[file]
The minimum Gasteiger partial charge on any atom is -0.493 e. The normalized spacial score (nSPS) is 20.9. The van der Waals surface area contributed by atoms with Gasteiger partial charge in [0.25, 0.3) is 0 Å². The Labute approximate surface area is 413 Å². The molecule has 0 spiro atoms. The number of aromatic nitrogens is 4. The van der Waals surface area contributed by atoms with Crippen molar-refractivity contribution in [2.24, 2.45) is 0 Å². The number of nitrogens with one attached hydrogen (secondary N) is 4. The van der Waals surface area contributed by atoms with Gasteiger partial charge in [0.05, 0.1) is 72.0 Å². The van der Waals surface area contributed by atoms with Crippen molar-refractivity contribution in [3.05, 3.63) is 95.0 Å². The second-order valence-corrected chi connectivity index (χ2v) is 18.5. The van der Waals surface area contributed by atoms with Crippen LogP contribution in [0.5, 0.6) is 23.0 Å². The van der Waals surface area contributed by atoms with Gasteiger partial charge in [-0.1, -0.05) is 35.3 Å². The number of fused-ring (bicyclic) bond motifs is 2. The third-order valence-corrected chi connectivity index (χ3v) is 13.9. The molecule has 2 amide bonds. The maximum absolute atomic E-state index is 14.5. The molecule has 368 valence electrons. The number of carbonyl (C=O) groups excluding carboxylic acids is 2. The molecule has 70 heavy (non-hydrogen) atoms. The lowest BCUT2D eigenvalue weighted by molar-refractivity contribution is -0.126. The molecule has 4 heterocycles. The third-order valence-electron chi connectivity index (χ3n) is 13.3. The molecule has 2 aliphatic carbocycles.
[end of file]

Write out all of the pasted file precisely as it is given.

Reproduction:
The minimum Gasteiger partial charge on any atom is -0.493 e. The normalized spacial score (nSPS) is 20.9. The van der Waals surface area contributed by atoms with Gasteiger partial charge in [0.25, 0.3) is 0 Å². The Labute approximate surface area is 413 Å². The molecule has 0 spiro atoms. The number of aromatic nitrogens is 4. The van der Waals surface area contributed by atoms with Crippen molar-refractivity contribution in [2.24, 2.45) is 0 Å². The number of nitrogens with one attached hydrogen (secondary N) is 4. The van der Waals surface area contributed by atoms with Gasteiger partial charge in [0.05, 0.1) is 72.0 Å². The van der Waals surface area contributed by atoms with Crippen molar-refractivity contribution in [3.05, 3.63) is 95.0 Å². The second-order valence-corrected chi connectivity index (χ2v) is 18.5. The van der Waals surface area contributed by atoms with Crippen LogP contribution in [0.5, 0.6) is 23.0 Å². The van der Waals surface area contributed by atoms with Gasteiger partial charge in [-0.1, -0.05) is 35.3 Å². The number of fused-ring (bicyclic) bond motifs is 2. The third-order valence-corrected chi connectivity index (χ3v) is 13.9. The molecule has 2 amide bonds. The maximum absolute atomic E-state index is 14.5. The molecule has 368 valence electrons. The number of carbonyl (C=O) groups excluding carboxylic acids is 2. The molecule has 70 heavy (non-hydrogen) atoms. The lowest BCUT2D eigenvalue weighted by molar-refractivity contribution is -0.126. The molecule has 4 heterocycles. The third-order valence-electron chi connectivity index (χ3n) is 13.3. The molecule has 2 aliphatic carbocycles.